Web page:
Atrial Fibrillation (AFib) affects as many as 5 million Americans, making it the most common heart arrhythmia diagnosed. More than just an interruption in normal heart rhythm, AFib can have serious health risks including stroke and sudden cardiac death. Treatment for AFib can vary depending on the severity and regularity of episodes or symptoms, but may include medication therapy to reduce the risk for stroke, cardiac ablation, lifestyle modifications or surgical intervention.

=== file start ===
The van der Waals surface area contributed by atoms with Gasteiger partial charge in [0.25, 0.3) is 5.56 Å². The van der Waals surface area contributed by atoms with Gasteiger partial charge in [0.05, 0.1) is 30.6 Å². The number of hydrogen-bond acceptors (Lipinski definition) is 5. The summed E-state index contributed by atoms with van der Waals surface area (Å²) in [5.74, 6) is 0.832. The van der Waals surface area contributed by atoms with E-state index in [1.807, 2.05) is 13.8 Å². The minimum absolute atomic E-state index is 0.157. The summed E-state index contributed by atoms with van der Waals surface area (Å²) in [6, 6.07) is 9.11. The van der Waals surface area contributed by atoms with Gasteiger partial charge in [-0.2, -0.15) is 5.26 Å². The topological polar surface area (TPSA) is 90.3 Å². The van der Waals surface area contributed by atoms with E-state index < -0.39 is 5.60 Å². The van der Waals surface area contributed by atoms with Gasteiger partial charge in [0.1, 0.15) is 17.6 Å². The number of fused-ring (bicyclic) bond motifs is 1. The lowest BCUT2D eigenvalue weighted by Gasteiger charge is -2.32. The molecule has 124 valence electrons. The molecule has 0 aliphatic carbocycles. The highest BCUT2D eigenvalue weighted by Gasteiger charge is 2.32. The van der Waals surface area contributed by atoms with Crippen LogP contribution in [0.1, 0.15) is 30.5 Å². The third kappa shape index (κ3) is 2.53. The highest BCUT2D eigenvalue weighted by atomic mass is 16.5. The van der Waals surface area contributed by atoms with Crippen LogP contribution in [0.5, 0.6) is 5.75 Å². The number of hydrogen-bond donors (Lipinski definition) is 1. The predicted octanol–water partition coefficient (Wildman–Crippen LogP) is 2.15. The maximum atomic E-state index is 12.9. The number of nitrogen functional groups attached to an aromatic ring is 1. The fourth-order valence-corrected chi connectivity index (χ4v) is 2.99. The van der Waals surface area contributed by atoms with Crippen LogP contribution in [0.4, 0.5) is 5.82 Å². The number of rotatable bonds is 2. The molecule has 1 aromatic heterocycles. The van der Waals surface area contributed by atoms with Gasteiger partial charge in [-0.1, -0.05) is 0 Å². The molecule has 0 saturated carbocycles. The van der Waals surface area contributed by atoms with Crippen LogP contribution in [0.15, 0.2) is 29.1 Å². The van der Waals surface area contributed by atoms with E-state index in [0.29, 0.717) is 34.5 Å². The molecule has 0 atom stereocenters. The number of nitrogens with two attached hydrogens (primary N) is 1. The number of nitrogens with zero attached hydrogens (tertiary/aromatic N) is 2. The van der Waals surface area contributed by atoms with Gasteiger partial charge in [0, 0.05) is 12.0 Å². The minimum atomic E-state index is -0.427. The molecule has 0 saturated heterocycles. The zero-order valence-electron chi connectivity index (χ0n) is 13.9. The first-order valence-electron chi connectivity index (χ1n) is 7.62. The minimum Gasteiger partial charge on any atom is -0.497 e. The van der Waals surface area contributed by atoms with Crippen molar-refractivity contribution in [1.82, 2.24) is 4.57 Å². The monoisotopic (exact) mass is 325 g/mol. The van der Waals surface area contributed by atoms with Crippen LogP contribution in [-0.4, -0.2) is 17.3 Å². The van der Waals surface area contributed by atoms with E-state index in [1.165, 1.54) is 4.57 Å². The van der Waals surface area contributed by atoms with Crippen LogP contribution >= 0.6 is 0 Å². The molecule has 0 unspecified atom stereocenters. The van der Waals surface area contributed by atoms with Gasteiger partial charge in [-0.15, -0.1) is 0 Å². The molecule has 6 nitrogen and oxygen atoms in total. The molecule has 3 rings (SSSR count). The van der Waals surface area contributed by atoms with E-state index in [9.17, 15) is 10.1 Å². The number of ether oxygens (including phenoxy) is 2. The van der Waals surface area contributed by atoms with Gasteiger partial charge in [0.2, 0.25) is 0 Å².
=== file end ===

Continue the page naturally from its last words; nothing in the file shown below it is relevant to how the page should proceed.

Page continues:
Oklahoma Heart Institute cardiac electrophysiologist Dr. David Sandler says treating AFib is not a cookie-cutter approach for all patients. In addition to available treatment options, Dr. Sandler is also interested in the mind-body connection for triggering and relieving AFib episodes. He recently interviewed University of Kansas cardiac electrophysiologist Dr. Dhanunjaya Lakkireddy at the 10th Annual Heart Rhythm Symposium hosted by the Oklahoma Heart Research and Education Foundation regarding his study published on the benefit of yoga for AFib patients.